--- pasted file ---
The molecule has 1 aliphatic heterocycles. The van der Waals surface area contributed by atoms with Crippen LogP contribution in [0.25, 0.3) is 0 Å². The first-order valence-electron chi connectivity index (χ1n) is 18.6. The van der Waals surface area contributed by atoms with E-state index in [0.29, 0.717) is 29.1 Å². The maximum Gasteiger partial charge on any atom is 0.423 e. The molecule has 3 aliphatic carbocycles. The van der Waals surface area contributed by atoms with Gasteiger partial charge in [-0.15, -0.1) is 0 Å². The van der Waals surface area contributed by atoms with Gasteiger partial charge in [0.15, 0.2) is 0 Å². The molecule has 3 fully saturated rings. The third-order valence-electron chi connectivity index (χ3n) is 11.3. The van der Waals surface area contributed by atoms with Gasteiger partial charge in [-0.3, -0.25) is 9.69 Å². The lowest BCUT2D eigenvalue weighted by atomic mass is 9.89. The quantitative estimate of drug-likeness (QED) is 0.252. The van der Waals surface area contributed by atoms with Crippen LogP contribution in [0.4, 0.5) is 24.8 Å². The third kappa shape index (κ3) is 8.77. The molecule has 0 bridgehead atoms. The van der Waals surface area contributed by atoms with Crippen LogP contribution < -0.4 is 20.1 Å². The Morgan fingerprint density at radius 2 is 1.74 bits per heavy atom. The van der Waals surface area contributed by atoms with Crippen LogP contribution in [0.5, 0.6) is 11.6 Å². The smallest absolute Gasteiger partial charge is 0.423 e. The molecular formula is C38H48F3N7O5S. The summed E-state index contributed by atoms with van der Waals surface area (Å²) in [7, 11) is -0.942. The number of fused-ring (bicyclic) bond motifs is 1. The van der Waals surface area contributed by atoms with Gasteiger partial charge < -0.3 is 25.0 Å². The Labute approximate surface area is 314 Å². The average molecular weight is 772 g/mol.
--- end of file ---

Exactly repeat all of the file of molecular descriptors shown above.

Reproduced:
The molecule has 1 aliphatic heterocycles. The van der Waals surface area contributed by atoms with Crippen LogP contribution in [0.25, 0.3) is 0 Å². The first-order valence-electron chi connectivity index (χ1n) is 18.6. The van der Waals surface area contributed by atoms with E-state index in [0.29, 0.717) is 29.1 Å². The maximum Gasteiger partial charge on any atom is 0.423 e. The molecule has 3 aliphatic carbocycles. The van der Waals surface area contributed by atoms with Gasteiger partial charge in [-0.15, -0.1) is 0 Å². The van der Waals surface area contributed by atoms with Gasteiger partial charge in [0.15, 0.2) is 0 Å². The molecule has 3 fully saturated rings. The third-order valence-electron chi connectivity index (χ3n) is 11.3. The van der Waals surface area contributed by atoms with Gasteiger partial charge in [-0.3, -0.25) is 9.69 Å². The lowest BCUT2D eigenvalue weighted by atomic mass is 9.89. The quantitative estimate of drug-likeness (QED) is 0.252. The van der Waals surface area contributed by atoms with Crippen LogP contribution in [0.4, 0.5) is 24.8 Å². The third kappa shape index (κ3) is 8.77. The molecule has 0 bridgehead atoms. The van der Waals surface area contributed by atoms with Crippen LogP contribution < -0.4 is 20.1 Å². The Morgan fingerprint density at radius 2 is 1.74 bits per heavy atom. The van der Waals surface area contributed by atoms with Crippen LogP contribution in [0.5, 0.6) is 11.6 Å². The smallest absolute Gasteiger partial charge is 0.423 e. The molecular formula is C38H48F3N7O5S. The summed E-state index contributed by atoms with van der Waals surface area (Å²) in [7, 11) is -0.942. The number of fused-ring (bicyclic) bond motifs is 1. The van der Waals surface area contributed by atoms with Gasteiger partial charge < -0.3 is 25.0 Å². The Labute approximate surface area is 314 Å². The average molecular weight is 772 g/mol.